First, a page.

Brown: Tax suit, threat of sheriff’s sale prompts large tax payments from Liberty County development

Owners of The Preserve, formerly known as Cypress Lakes, are part of a tax lawsuit with Liberty County and Tarkington ISD.

By Vanesa Brashier,

Liberty County is claiming a victory in a tax collection lawsuit against the developers of The Preserve of Texas, formerly known as Cypress Lake Estates. According to Liberty County Tax Assessor-Collector Ricky Brown, since May 31 his office has received nearly $2 million in payments from a new developer of the property.

Brown discussed the suit briefly at a special-called meeting of the Liberty County Commissioners Court on July 2.

“Tarkington ISD will get the bulk of the payments, $1.2 million, and the county will receive around $630,000,” Brown explained after the meeting. “This suit was for a group of 2,300 lots that were set for foreclosure in June. We delayed the sheriff’s sale because the developer has now paid about 60 percent of the taxes.”

The payments have temporarily halted the sheriff’s sale so long as the developer makes good on plans to pay the remaining $2 million in back taxes, Brown said.

The back taxes were for lots that are not individually owned as those owners are responsible for their taxes. The back taxes were for unsold or foreclosed lots, for which the developer is responsible. Brown said the entire development has roughly 4,000 lots.

According to Brown, some of the tax debt accumulated over a 20-year period. Because the statutes only allow tax liens to exist for 20 years, taxes in arrears for 20 years would have been lost.

“When 2019 rolled around, the taxes owed for 1999 would fall off, and so on. The only way to extend that time is through a court judgment,” Brown said. “Owning the property was not the county’s goal. It’s a complex situation because there are people living in this private, gated subdivision. It’s a delicate thing because we aren’t trying to hurt the developer or to put a bad light on him. We aren’t trying to be an adversary but simply trying to help him transition into becoming a productive taxpayer in Liberty County.”

Brown said the circumstances that led to the tax suit didn’t happen overnight. They began with previous developers and were passed on to new developers along the way. In his seven years as tax collector-assessor, Brown has seen the property sold twice.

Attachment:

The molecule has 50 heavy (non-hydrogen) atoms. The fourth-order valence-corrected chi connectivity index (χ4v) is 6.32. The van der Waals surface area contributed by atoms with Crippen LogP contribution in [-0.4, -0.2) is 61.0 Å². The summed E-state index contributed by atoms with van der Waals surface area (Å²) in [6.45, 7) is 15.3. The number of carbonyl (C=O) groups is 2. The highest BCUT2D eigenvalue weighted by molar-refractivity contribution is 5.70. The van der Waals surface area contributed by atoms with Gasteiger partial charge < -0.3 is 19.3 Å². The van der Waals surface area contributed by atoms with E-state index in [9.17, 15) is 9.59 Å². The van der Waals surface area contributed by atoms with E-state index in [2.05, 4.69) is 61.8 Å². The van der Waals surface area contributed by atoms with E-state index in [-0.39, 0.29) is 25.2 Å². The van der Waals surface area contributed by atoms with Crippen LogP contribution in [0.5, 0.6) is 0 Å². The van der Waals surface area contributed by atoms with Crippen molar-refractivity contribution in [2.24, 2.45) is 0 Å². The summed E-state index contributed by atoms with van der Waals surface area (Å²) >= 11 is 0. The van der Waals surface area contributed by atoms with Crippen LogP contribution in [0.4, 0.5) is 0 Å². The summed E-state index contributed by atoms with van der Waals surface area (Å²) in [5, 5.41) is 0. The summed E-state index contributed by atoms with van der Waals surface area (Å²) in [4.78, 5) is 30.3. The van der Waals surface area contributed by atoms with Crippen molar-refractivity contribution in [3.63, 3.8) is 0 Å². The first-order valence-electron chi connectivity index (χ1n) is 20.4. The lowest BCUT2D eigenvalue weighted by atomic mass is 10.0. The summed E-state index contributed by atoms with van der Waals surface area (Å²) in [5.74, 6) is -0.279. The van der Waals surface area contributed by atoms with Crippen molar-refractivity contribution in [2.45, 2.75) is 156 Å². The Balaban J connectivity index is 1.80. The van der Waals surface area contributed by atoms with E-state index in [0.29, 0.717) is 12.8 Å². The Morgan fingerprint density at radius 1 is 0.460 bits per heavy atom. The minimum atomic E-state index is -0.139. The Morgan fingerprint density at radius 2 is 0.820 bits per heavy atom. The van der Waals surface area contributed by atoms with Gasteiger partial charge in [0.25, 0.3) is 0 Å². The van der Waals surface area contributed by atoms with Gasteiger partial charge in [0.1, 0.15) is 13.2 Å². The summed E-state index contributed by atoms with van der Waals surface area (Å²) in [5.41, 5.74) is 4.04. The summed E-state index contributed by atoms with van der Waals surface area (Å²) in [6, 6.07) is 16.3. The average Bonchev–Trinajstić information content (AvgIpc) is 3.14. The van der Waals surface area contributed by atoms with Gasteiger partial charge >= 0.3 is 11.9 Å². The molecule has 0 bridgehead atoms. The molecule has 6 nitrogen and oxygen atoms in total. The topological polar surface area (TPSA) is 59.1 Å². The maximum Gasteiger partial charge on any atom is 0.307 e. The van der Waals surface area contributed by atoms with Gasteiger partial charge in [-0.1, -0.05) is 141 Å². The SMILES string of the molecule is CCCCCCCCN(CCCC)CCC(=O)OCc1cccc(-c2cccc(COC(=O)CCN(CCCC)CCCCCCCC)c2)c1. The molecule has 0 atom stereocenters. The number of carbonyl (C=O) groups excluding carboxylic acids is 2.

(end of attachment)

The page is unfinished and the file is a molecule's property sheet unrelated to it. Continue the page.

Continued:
“The previous developers did improvements and a lot of people bought land out there. They spent a lot of money fixing things up. The Trinity River has made it both an attraction and a problem. The beauty of being on the river, all the wildlife, tranquility and serenity makes it a one-of-a-kind place,” Brown said. “The problem is when people tried to go use their property, they’ve been discouraged because of the high water from recent flooding along the Trinity River.”

Brown said that when he was first elected as tax assessor-collector, he sought out information on the biggest delinquent property in the county, which turned out to be the Cypress Lakes subdivision. He was committed to seeing the development get caught up on its back taxes, so he hung a map of the development on a wall in his courthouse office to remind himself daily to see the task to fruition.

Attorney Mike Fielder initiated the lawsuit for the county and “did the heavy lifting,” Brown said. Tarkington ISD was represented in the suit by its own attorneys.

When asked if the development’s property values might need to be adjusted, Brown said values are not an area he is willing to discuss as that falls on the Liberty County Central Appraisal District.

“It’s the CAD’s job to determine value and there is a process for property owners to go and protest values,” he said.

Tarkington ISD is happy to be getting the lion’s share of the tax payments, which Superintendent Dr. Marc Keith said will be put to good use.

“We don’t know the exact outcome for Tarkington ISD, but it will be a substantial amount. The thing about it is it is back taxes. It’s money we’ve been owed for educating students,” Keith said. “It will go into our fund balance and our board of trustees will make some decisions about what projects we want to do as far as budgeting those dollars. Whatever we get will be good for the district.”

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